How many great medium-term or long-term strategies does C2 have?

How many great medium-term or long-term strategies does C2 have, and how are they received?

I thought I’d take a look.

If any Leaders want to correct any of my facts or impressions in this post, please feel free to do so. You are experts on what you do; I’m just looking at some of the C2 reporting and offering my opinions. Subscribers to these or other systems should offer their comments below.

I thought it might be good to highlight some of the better medium- and long-term strategies for subscribers to take a closer look at. I have not traded any of these and I have nothing to do with any of them.

The last semi-big downdraft started in August 2015 and ended in early 2016, when the Russell 2000 had a bear market drop of over 25%. So I thought I’d examine the most successful strategies that were around at least since the summer of 2015 and that avoided excessive risks.

Which strategies meet the following criteria?

  1. They have been around since July 1, 2015 (621 days).
  2. Annual return is >25%.
  3. Maximum drawdown is <50%.
  4. Return the last 90 days is >2% (with such an easy stock market trend to follow, I might want to avoid a strategy that has entirely missed that trend).

Eight strategies met these criteria:

R Option 97%/yr 42%DD $199
Just Forex Trades 80%/yr 24%DD $225
Growth 500 70%/yr 30%DD $29
Tech Savvy 43%/yr 29%DD $99
Spirit of N. Darvas 35%/yr 29%DD $25
The Momentum of Now 32%/yr 24%DD $25
EMini Swing TM 31%/yr 43%DD $188
AlphaStockss 29%/yr 33%DD $49

If I had set the maximum drawdown at 40% (which is where I started my exploration), the most profitable strategy, R Option, would have dropped out, as would have EMini Swing TM.

R Option (97%/yr) has a great looking chart and a record going back to Jan 2013. The worst string of down months was only 1 month, down -14.7%. The returns for the last 2 years are much lower than the first 2 years but still great—and very consistent. Looking at some of his trades, it appears that he held a large position in QQQ for more than half of 2016, but most of his trades appear to be winning positions writing naked puts. If that has been his strategy going back to 2013 (and I don’t know whether it was), then it is amazing that he has not been seriously burned. Perhaps he (or his model) has some genuine skilI. Though he has a substantial number of Autotraders (29 on a recent trade; $199 sub. fee), I think the risk of writing naked options keeps down his subscriptions.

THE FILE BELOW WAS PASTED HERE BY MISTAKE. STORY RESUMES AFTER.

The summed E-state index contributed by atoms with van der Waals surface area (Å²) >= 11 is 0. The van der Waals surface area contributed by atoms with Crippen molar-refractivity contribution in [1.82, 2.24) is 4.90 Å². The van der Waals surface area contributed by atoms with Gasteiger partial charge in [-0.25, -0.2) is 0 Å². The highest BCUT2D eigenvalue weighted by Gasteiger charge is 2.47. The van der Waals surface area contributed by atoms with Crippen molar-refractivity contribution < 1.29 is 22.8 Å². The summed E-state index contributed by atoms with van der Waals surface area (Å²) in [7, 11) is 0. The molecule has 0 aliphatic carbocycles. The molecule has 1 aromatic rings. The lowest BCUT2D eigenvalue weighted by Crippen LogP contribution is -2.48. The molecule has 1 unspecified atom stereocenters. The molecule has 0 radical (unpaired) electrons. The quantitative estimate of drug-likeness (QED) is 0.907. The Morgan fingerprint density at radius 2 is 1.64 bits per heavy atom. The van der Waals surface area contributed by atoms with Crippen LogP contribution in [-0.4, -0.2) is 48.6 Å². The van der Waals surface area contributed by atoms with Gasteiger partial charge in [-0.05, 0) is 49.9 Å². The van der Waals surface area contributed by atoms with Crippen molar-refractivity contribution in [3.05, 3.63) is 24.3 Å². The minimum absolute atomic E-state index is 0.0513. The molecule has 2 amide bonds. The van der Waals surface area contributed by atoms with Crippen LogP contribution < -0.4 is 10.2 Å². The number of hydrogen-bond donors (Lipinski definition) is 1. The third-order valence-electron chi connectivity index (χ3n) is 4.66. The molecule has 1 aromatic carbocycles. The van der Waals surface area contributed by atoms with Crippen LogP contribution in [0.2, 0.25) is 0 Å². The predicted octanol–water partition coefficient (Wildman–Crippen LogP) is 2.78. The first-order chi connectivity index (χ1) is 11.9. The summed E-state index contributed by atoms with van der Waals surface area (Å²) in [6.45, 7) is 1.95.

Next is Just Forex Trades (80.3%/yr). The worst string of down months was 1 month, down -17.1%. The return for March so far is negative 7.4%. Its last reported Autotrade had only 7 trades to open ($225 sub. fee).

The third most profitable strategy, Growth 500 (70%/yr), survived the late 2015 downturn with only modest damage, but had only a 7.7% return for 2015, followed by a spectacular 153% in 2016. Despite charging only $29 for subscriptions, Growth 500, had only 5 Autotrades on a recent closing signal.

Tech Savvy (43%/yr) has strong returns since April 2015, with its worst back-to-back down months being -7.4% and -7.2%. A recent reported opening trade had only 2 Autotrades ($99 sub. fee).

The Spirit of Nicolas Darvas (35%/yr) has not made more than 28.2% a year since its first year, 2013, in which it was up 42.6%. Yet it’s up 21% already this year. Looking at the chart, much of the returns are driven by three great 3-4 month periods: July-Oct 2013, May-July 2015, and Nov 2016-Feb 2017. A recent opening signal had 9 Autotrades ($25 sub. fee).

The Momentum of Now (32%/yr) has a long track record going back to 2012, but it had a poor 2016 (up only 1.4%). A recent opening signal had 5 Autotrades ($25 sub. fee).

EMini Swing TM (31%/yr) is lower today than it was at a temporary peak at the end of January, 2016, more than a year ago. A recent closing signal had 6 Autotrades ($188 sub. fee).

AlphaStockss (29%/yr) got hit hard by the late 2015 downdraft, losing 9.1%, 6.6%, and 11.4% in consecutive months. It took about 17 months after a June 2015 temporary peak for the portfolio to make a new high about the beginning of December, 2016. But it had an excellent 2016 (up 38.8%). Some recently reported signals had 1-2 Autotrades ($49 sub. fee).


The Grid shows 85 strategies at C2 operating since July 1, 2015. Among them, 22 strategies had returns of 25% or better. Among them, 16 had maximum drawdowns of less than 50%. Of these 16, 5 had negative 90-day returns and three more had 90-day returns under 2%. Most of the eight I eliminated at this step are having modest mediocre 90-day returns and thus may be as good or better than the eight strategies I included. That leaves the eight highly successful systems discussed in this post.